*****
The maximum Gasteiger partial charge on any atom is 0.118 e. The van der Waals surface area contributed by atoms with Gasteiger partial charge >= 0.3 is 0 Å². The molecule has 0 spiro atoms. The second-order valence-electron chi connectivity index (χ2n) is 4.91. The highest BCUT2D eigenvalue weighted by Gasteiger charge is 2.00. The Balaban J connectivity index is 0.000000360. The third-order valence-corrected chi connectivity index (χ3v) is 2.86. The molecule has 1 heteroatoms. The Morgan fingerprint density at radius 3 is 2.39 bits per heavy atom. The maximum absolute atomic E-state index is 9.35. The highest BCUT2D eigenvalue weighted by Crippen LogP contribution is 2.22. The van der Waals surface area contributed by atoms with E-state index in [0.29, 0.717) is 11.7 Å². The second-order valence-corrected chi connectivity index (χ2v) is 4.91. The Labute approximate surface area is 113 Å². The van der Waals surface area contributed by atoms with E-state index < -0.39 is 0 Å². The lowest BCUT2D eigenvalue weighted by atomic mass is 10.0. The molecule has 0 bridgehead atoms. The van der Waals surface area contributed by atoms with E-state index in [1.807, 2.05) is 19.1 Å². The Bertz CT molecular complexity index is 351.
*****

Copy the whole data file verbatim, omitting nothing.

The maximum Gasteiger partial charge on any atom is 0.118 e. The van der Waals surface area contributed by atoms with Gasteiger partial charge >= 0.3 is 0 Å². The molecule has 0 spiro atoms. The second-order valence-electron chi connectivity index (χ2n) is 4.91. The highest BCUT2D eigenvalue weighted by Gasteiger charge is 2.00. The Balaban J connectivity index is 0.000000360. The third-order valence-corrected chi connectivity index (χ3v) is 2.86. The molecule has 1 heteroatoms. The Morgan fingerprint density at radius 3 is 2.39 bits per heavy atom. The maximum absolute atomic E-state index is 9.35. The highest BCUT2D eigenvalue weighted by Crippen LogP contribution is 2.22. The van der Waals surface area contributed by atoms with E-state index in [0.29, 0.717) is 11.7 Å². The second-order valence-corrected chi connectivity index (χ2v) is 4.91. The Labute approximate surface area is 113 Å². The van der Waals surface area contributed by atoms with E-state index < -0.39 is 0 Å². The lowest BCUT2D eigenvalue weighted by atomic mass is 10.0. The molecule has 0 bridgehead atoms. The van der Waals surface area contributed by atoms with E-state index in [1.807, 2.05) is 19.1 Å². The Bertz CT molecular complexity index is 351.